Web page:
“Americans know we can do better than joblessness, poverty and debt,” Republican National Committee Chairman Reince Priebus said in a statement. “This convention will present our vision for a brighter, better future and it will lay out an optimistic, achievable plan to make it happen.”
Outside the arena, protestors of myriad persuasions will take to the streets by the thousands. Some will march in planned, peaceful fashion. But many other groups, including those affiliated with the Occupy movement, could create more trouble. They refuse to comply with any official attempts to control dissent. Quieter actions include a group of Brooklyn artists who plan to carve a 20-foot block of ice with the words “middle class” and let it melt and an encampment that the Poor People’s Economic Human Rights Campaign will call “Romneyville.”
GOP leaders have said they weren't concerned about the protests disrupting the convention.
“We are Republicans. We believe in the right of free speech when exercised peacefully,” Republican National Convention spokesman James Davis said. “We’ll be doing the same thing inside the convention hall.”
Davis pointed out that this year’s gathering has been dubbed a “Convention without Walls” – a nod to social media that will make the events more accessible to people around the world.
But there will also be lots of fences, including an eight-foot partition that will keep non-credentialed people from the arena.
The fences are part of an intricate security response that Tampa officials hope will help them avoid the outbreaks of violence and mass arrests that marked the first hours of the Republican convention in St. Paul in 2008.
The city has spent a $50 million Department of Homeland Security grant to keep the streets safe and relatively orderly.
Police have stocked up on riot gear, ATVs, surveillance cameras and an armored SWAT truck. They’ve placed strict limits on where and how long people can march, including a designated “free speech zone” that protesters describe as Orwellian. Authorities have arranged for more than 3,000 officers from neighboring jurisdictions to assist with crowd control, assuming they don’t have to help out at home if a hurricane hits. City leaders have created an “event zone,” encompassing several square blocks in which water pistols and components of puppets are banned.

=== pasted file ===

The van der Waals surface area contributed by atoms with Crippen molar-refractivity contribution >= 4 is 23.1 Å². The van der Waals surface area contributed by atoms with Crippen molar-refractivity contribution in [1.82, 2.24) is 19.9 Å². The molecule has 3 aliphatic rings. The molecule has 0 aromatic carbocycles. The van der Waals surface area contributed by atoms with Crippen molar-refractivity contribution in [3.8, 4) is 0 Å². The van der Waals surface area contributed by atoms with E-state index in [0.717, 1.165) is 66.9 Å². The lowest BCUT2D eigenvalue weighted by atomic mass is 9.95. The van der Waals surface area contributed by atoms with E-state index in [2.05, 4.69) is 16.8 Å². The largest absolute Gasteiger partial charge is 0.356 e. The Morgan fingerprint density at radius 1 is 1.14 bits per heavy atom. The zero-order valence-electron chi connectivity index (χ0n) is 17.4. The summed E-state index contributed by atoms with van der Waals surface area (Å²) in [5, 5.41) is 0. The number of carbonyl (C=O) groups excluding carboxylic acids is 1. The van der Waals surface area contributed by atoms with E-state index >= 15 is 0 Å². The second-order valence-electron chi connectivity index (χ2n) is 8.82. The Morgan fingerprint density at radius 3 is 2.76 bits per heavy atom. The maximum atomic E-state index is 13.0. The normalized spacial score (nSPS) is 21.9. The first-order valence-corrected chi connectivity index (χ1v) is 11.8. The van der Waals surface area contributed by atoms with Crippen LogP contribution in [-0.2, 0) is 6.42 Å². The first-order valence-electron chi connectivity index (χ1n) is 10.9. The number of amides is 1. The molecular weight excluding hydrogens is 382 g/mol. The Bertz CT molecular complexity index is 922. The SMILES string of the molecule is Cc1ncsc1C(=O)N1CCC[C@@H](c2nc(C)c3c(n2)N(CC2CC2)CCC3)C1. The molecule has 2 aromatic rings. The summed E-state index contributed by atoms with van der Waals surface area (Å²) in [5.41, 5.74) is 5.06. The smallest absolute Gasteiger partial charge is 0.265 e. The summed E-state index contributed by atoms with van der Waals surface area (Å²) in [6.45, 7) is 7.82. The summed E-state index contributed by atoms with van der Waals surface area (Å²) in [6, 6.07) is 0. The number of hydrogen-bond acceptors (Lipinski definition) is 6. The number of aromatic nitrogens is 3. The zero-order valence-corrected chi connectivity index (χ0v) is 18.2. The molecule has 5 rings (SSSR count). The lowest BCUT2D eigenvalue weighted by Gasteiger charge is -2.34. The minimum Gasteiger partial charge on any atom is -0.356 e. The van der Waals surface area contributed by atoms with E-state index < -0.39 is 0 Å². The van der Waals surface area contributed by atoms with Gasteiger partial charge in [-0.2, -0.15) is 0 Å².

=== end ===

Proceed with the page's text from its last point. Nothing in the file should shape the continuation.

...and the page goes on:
The convention starts Tuesday with a crammed schedule carrying the theme “We Built It” – a knock at Obama’s economic record, using a quote of his taken out of context. Much of the day's speeches will tout the ideals of American free enterprise that Republicans claim Obama is undermining. The headliner is New Jersey Gov. Chris Christie, a tough-talking firebrand. The speakers who will precede him include Romney's wife, Ann, South Carolina Gov. Nikki Haley, former Democratic Rep. Artur Davis, Wisconsin Gov. Scott Walker, former Sen. Rick Santorum, and Ohio Gov. John Kasich.
Republicans will continue pounding at the economic message Wednesday (theme: “We Can Change It”) by highlighting Romney’s “Plan for a Stronger Middle Class.” Ryan – a conservative budget wonk who is not yet a household name among most voters – headlines the list of speakers, who also include former Secretary of State Condoleezza Rice, New Mexico Gov. Susana Martinez, former Arkansas Gov. Mike Huckabee, Minnesota Gov. Tim Pawlenty and Arizona Sen. John McCain. Ron Paul, who was not given a speaking spot, will nonetheless be the subject of a video screened that night.
Thursday’s leadup to Romney’s speech includes a string of videos and speeches aimed at presenting a personal, gentler image of the candidate. The message will be not only of Romney’s record as governor of Massachusetts and head of the 2002 Winter Olympics in Salt Lake City but also as a family man, with five sons and 18 grandchildren. The opening lineup includes former House Speaker Newt Gingrich, a primary foe of Romney's, and former Florida Gov. Jeb Bush.